The Federal Reserve raised its short-term interest rate target to 3.75 percent Tuesday, but for the first time in more than two years the vote was not unanimous.
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Fed Governor Mark Olson was the only dissenting vote in raising interest rates by one-quarter percentage point for the 11th consecutive time. And in what the Wall Street Journal termed a “possible sign of unease,” just seven of the Fed's 12 regional reserve banks agreed to a quarter-point increase in rates.
Anthony Chan, economist at JP Morgan Asset Management, told MarketWatch that Fed Chairman Alan Greenspan might be suffering from "lameduck-itis," as he appears less able to sway a majority to follow his lead since his term ends at the end of January 2006.
The 3.75 percent rate applies to the federal funds rate, the rate that banks charge each other for overnight loans. The federal funds rate influences the prime rate that commercial banks use for consumer loans. The Fed also indicated that further increases were likely at a “measured” pace.
Tuesday's action will likely prompt commercial banks to increase their prime rate to 6.75 percent, the highest it's been in more than four years.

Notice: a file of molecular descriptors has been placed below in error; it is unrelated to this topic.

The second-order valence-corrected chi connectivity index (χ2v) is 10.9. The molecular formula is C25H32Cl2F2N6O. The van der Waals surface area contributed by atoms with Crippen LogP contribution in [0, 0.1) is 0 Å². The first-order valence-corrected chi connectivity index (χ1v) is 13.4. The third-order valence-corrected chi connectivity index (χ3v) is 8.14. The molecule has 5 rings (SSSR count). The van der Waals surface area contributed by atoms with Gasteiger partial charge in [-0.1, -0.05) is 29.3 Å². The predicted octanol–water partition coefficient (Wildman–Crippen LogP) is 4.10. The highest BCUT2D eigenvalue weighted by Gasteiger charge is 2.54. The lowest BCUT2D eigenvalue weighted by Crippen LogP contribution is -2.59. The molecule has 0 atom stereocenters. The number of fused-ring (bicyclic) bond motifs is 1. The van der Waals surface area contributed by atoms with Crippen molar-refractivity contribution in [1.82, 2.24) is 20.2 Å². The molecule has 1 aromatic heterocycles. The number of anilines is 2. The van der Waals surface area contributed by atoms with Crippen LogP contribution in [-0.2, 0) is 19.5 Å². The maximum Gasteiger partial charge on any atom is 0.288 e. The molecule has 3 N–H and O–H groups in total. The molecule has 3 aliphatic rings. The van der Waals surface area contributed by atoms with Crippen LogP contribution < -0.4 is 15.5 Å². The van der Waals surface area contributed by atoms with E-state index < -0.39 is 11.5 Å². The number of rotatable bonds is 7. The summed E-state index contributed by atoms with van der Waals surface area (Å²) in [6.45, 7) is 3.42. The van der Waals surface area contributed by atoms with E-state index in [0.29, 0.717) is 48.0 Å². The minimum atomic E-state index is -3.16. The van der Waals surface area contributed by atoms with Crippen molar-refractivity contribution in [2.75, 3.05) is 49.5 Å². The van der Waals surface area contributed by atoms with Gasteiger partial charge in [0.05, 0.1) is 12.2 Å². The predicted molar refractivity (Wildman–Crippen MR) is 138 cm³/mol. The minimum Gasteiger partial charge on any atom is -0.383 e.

Some economists had speculated that the Fed might refrain from a rate increase due to Hurricane Katrina's potential impact on inflation, but the Fed maintained its pace of raising rates by one-quarter point each meeting since June 2004.
The central bank, in a statement, said that underlying inflation has been “relatively low,” and that expectations for longer-term inflation “remain contained.”
"The widespread devastation in the Gulf region, the associated dislocation of economic activity, and the boost to energy prices imply that spending, production, and employment will be set back in the near term," the Fed said, but added, "While these unfortunate developments have increased uncertainty about near-term economic performance, it is the Committee's view that they do not pose a more persistent threat."
Bill Dudley, chief U.S. economist at Goldman Sachs, told the Journal that the Fed may wish it had passed on raising rates this time. "There is a risk the energy shock is going to be bigger and have more damaging effects on the economy than realized.”
And economist Kathleen Camilli of Camilli Economics told USA Today that the energy shock “produces a high degree of uncertainty with regard to whether it will have an impact on consumer behavior and spending.”